Does Google Discourage Diversity?

During the Mass TLC Social Media Summit 2010, David Weinberger pointed out how marketers love the “echo chamber” in which they get to hear lots of positive feedback from people who already love them. The problem with this, he says, is that the echo chamber may satisfy our bosses and clients, thereby making us look good, but it does little to help advance true thinking. He believes we should be encouraging more diverse thought.

David Weinberger as seen on Wikipedia

He’s right, of course. Later in the morning Mike Troiano gave a shout-out to the concept of diversity of thought in his listening talk by noting that “listening is the means by which we corrupt our vision with the external reality.” That is, we (entrepreneurs) may think we know everything, but when we start listening to the people around us, we realize that we know less and need to think more.

On the surface, Weinberger is right. Diversity of thought and ideas leads often leads to stronger discussions. That is, when it doesn’t end with a bunch of guys yelling “You suck!” “No, YOU suck!” Or worse, with one US Senator beating another with a cane.

Generally speaking, informed discourse is the way to go, it’s why we have Freedom of the Press. If we had state-run news agencies that providing everything we needed to know, we wouldn’t be able to check on our government. Worse, the government would be getting and relaying information only from those with the money to lobby, and no one would be there to shout “this isn’t right!” (I’m looking at you BP who told the government experts that cutting the big oil pipe would result in a 20 percent increase in oil, something that the media parroted. Only, today NPR reported that it could, in fact, be much worse.)

In any case, when it comes to diverse thought we have a small problem. Well, a big problem, actually. It’s called Google.

Marketers bow before Google as the god of online marketing. Putting out a press release? Run it through a few SEO tools to make sure your keywords line up just right. Reporter writing stories find themselves rewarded based on the number of views their stories achieve, something that plays directly into Google’s hands. But rising in the Google rankings means playing to the echo chamber.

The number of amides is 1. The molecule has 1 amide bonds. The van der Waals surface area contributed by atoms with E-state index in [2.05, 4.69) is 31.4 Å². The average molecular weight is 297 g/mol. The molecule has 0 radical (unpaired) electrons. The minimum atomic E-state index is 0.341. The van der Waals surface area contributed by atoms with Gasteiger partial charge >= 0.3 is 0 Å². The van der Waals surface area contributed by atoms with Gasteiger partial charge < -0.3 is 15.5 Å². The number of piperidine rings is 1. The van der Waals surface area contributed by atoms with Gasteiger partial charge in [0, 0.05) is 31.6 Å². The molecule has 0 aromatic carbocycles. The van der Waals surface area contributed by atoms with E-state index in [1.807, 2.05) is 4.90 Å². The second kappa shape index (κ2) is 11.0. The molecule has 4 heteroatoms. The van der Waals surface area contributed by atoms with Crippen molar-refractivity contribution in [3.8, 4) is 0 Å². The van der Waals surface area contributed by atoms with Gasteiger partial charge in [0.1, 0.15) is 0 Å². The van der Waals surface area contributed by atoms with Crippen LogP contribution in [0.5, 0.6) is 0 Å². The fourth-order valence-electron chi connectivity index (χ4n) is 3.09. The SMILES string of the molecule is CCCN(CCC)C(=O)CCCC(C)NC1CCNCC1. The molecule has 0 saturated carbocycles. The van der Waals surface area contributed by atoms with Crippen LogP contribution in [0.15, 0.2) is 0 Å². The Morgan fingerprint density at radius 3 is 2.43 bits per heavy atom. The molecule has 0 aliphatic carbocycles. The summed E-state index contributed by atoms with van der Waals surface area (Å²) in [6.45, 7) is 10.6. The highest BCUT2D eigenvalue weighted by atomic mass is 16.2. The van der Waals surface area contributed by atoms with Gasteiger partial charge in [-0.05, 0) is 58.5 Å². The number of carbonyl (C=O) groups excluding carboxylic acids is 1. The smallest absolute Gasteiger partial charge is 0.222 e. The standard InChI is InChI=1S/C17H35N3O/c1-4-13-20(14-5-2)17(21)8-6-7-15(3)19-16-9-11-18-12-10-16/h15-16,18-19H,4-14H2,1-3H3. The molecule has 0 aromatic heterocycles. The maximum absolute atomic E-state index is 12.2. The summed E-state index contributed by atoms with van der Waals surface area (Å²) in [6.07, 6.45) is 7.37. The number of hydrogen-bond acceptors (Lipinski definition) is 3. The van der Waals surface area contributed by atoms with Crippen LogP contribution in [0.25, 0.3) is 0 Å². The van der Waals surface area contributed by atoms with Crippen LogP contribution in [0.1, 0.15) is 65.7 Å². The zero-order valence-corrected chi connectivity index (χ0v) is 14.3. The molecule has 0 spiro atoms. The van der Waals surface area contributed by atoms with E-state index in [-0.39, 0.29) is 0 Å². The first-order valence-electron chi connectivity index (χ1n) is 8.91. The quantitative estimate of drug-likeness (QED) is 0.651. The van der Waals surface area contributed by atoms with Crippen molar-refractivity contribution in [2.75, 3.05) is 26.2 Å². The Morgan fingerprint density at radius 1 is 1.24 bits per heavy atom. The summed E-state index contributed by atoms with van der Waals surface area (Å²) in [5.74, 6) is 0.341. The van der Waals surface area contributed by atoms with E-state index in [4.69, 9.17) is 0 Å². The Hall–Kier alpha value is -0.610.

Here’s how it works. Let’s assume that a bunch of people linked to Dave Weinberger’s site calling him the smartest guy on the Internet. Eventually you’ll be able to search Google for the “smartest guy on the Internet” and find Dave. Pretty cool. But if there is diversity, some may call him the smartest guy, but others may say he’s the biggest moron they know. Now Google is a bit confused. Maybe both searches get to him, but more likely another guy becomes the smartest guy on the Internet and Dave loses out.

So if marketers need to get Google to look their way they need the echo chamber. They need those links that portray their company (or their client’s company) in a positive light, containing the right links, etc.

Granted, this is a bit of a simplification, but you get the point.

Which raises a pretty important question. While Google opens us up to a wealth of information that has never been available, does it also push us to be less diverse in our thought?


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  1. Great point, Chuck. Google’s reliance on social cues to relevance and importance almost inevitably lead to a focus on the prominent, pushing the quirky and other-cultural onto page whatever of their results. Add to this the attempts to game the system, and the results are even less likely to include that which stretches our minds (although Google obviously works against such gaming). Google News provides a good illustration of this: The list of 5,000 (or whatever) sources on a particular topic generally start with highly mainstream, American or Western European sources. Google could fix that with a turn of a software knob.

    But the problem at Google search is harder, since Google is doing its job (narrowly conceived) if it gives us the results we expect. Social algorithms are just about inevitably going to give us what The Mainstream thinks is important. It’d be great if search engines also gave us unusual, unexpected, minorstream results, flagging them as items we might find interesting.

  2. Hi David,

    Thanks for the comment! Running the risk of getting into the echo chamber here, but you’re correct on Google doing it’s job. The thing is, Google MUST direct us to mainstream content and it MUST help us find what we want to find, otherwise we wouldn’t use it. There is something wonderful about serendipitous discovery, but it’s not usually why people type a specific search into Google.

    If you want that, go to a small, independent bookstore (provided you can find one).

  3. david Weinberger says:

    Yes, Google must direct us to what we want, but mainstream content isn’t always what we want. In any case, Google could do something like put in a sidebar that directs us to more serendipitous results as an invitation to explore off the beaten track.

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